“He was a verray, parfit gentil knyght.”*

*From Geoffrey Chaucer’s The Canterbury Tales: General Prologue, lines 43-78: The Knight.

Thnidu writes at chaucertales.blogspot.com:

“The phrase is “a verray, parfit, gentil knyght”
(http://www.luminarium.org/medlit/knightport.htm, line 72).
“Verray” is an adjective, not an adverb like Modern English “very”,,
with the meaning still kept by Modern French “vrai”,
namely “true” (http://www.thefreedictionary.com/Verray),
here in the sense of “genuine”.

“Gentil”, likewise, is not the same as modern “gentle” 600 years later:
1. noble (in character); 2. refined, excellent 
(http://www.librarius.com/gy.htm)

So an accurate (though unpoetic) translation is
“He was a true perfect knight of noble character” “

Will Noble writes at Londonist.com:

“It looks like it belongs in nearby Temple Church, but this stained glass figure of a knight watches over the inside of an old BT phone box.
The incongruous window, fitted inside a K2 phone box on Embankment opposite Middle Temple Lane, was first clocked in autumn 2019 — and it’s been delighting and befuddling passers-by ever since.

The appearance of a knight here — a stone’s thrown from Temple station and the Middle Temple area — isn’t strange in itself. We can presume he’s a nod to the Templars, an ancient order of knights, some of whom once resided in the area and eventually gave it its name.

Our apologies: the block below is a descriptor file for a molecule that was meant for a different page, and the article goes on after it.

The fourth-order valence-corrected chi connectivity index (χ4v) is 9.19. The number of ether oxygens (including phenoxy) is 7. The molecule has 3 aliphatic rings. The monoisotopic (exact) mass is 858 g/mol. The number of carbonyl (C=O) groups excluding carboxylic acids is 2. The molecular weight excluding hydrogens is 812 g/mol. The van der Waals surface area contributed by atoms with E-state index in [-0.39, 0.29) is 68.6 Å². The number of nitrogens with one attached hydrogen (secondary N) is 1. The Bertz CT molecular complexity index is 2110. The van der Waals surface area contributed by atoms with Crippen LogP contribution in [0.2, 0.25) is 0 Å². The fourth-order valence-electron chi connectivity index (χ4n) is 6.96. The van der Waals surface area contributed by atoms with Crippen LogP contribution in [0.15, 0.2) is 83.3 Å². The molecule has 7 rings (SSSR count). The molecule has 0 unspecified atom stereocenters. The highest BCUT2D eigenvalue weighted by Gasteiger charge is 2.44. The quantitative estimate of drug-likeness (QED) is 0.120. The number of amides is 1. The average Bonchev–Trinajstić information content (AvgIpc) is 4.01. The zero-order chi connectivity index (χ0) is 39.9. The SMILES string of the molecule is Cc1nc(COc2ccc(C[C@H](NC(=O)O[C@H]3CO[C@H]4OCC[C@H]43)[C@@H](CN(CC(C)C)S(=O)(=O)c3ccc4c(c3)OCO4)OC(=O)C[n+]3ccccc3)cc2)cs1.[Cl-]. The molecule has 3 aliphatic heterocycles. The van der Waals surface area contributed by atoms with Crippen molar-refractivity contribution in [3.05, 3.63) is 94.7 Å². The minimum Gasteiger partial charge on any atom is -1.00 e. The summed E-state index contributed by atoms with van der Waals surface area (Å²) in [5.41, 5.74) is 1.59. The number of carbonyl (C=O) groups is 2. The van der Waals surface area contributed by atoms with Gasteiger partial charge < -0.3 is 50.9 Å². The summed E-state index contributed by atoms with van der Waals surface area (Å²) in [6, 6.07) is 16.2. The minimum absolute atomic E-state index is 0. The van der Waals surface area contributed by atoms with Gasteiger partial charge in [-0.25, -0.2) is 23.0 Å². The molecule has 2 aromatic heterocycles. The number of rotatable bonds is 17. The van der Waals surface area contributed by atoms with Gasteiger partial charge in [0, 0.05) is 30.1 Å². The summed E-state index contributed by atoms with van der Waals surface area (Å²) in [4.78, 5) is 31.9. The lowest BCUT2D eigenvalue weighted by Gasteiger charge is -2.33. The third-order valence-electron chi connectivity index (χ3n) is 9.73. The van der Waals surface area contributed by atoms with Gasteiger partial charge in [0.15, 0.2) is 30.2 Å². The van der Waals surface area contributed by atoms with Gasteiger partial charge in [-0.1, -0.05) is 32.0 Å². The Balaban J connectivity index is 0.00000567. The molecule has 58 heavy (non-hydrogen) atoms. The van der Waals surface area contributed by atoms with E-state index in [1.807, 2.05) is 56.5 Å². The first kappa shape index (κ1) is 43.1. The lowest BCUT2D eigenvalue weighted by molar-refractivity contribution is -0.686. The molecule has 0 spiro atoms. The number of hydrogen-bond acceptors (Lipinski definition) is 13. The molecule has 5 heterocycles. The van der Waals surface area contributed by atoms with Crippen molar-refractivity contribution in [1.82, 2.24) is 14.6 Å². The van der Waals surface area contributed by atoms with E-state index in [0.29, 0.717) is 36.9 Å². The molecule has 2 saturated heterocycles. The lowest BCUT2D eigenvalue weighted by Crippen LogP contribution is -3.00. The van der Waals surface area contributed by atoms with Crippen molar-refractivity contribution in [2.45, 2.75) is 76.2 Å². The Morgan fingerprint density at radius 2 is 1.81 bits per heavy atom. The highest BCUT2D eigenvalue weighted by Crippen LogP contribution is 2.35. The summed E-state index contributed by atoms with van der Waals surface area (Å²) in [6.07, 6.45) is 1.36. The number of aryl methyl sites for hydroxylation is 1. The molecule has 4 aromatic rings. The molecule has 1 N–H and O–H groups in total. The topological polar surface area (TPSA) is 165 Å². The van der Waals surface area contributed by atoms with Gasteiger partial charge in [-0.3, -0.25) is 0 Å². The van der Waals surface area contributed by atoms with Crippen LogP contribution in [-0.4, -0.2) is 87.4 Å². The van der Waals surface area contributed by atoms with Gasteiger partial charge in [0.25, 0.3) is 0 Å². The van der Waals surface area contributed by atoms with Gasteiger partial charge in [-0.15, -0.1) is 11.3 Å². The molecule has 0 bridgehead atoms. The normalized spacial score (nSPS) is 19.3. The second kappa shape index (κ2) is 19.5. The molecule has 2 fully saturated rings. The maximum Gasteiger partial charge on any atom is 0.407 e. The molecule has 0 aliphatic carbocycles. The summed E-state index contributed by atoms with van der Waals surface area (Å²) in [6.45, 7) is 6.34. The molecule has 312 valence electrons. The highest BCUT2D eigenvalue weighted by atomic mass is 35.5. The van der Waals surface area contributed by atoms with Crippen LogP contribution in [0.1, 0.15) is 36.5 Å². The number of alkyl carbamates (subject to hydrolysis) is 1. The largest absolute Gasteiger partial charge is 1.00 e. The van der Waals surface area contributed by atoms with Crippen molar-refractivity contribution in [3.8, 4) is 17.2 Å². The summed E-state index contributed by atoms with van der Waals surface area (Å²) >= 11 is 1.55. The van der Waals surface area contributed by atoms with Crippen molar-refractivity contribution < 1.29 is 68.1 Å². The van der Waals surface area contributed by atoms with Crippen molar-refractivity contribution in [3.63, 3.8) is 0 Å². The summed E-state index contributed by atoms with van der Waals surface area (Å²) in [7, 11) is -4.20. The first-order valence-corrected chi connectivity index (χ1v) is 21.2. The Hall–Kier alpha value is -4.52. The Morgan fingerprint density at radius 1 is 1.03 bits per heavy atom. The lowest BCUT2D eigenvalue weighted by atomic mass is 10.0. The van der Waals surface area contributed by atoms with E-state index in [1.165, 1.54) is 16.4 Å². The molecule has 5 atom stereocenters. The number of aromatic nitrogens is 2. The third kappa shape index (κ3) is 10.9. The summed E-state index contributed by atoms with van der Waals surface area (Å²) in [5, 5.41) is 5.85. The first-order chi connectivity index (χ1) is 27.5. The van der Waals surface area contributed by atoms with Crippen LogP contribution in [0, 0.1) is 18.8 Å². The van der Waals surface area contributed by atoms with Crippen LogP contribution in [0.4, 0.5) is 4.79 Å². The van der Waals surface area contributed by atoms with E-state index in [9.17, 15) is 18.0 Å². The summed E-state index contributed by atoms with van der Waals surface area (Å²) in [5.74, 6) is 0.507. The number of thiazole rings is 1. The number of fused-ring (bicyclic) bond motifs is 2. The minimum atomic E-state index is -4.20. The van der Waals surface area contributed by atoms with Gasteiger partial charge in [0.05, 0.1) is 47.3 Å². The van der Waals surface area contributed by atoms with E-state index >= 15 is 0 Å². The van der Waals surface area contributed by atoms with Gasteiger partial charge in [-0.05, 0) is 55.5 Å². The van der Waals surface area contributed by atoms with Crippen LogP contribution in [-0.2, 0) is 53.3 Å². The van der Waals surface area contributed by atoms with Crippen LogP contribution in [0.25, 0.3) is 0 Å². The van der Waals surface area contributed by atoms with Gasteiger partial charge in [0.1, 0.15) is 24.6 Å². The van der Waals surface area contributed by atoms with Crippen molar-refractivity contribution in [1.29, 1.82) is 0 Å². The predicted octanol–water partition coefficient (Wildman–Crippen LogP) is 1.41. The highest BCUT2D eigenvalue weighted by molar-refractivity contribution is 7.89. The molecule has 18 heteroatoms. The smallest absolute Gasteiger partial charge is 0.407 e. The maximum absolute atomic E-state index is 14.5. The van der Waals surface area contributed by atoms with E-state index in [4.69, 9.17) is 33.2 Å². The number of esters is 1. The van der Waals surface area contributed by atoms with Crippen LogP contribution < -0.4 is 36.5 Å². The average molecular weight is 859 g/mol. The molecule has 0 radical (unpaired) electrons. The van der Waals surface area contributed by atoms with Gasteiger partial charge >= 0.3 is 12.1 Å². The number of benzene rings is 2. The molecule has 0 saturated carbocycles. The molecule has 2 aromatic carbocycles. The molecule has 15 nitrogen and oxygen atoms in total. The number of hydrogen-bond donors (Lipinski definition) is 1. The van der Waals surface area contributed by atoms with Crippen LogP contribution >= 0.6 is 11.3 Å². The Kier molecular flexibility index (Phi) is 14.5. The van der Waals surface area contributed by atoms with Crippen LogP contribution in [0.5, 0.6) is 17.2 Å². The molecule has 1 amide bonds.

Like our stained glass warrior, Templar knights also wore white mantles with red crosses.

The real mystery is how he got here and why: historians such as David Hay, trustee at Sainsbury Archives, have scratched their heads over this one, while IanVisits’ investigative efforts led to ruling out BT having anything to do with the work, despite this being a BT phone box, and not far from their Openreach bunker.

So far as we know, the skilled artist is yet to fess up.

Phone boxes, and sculptures of them, have led to some playful London artworks. David Mach’s Out of Order still delights visitors to Kingston upon Thames with its riff on toppling dominoes, while Sebastian Burdon’s Bitten Phone Box still prompts double takes in Croydon town centre. Update: Bitten Phone Box is no longer on its spot in Croydon centre — must have been eaten altogether.

Last Updated 28 September 2020”

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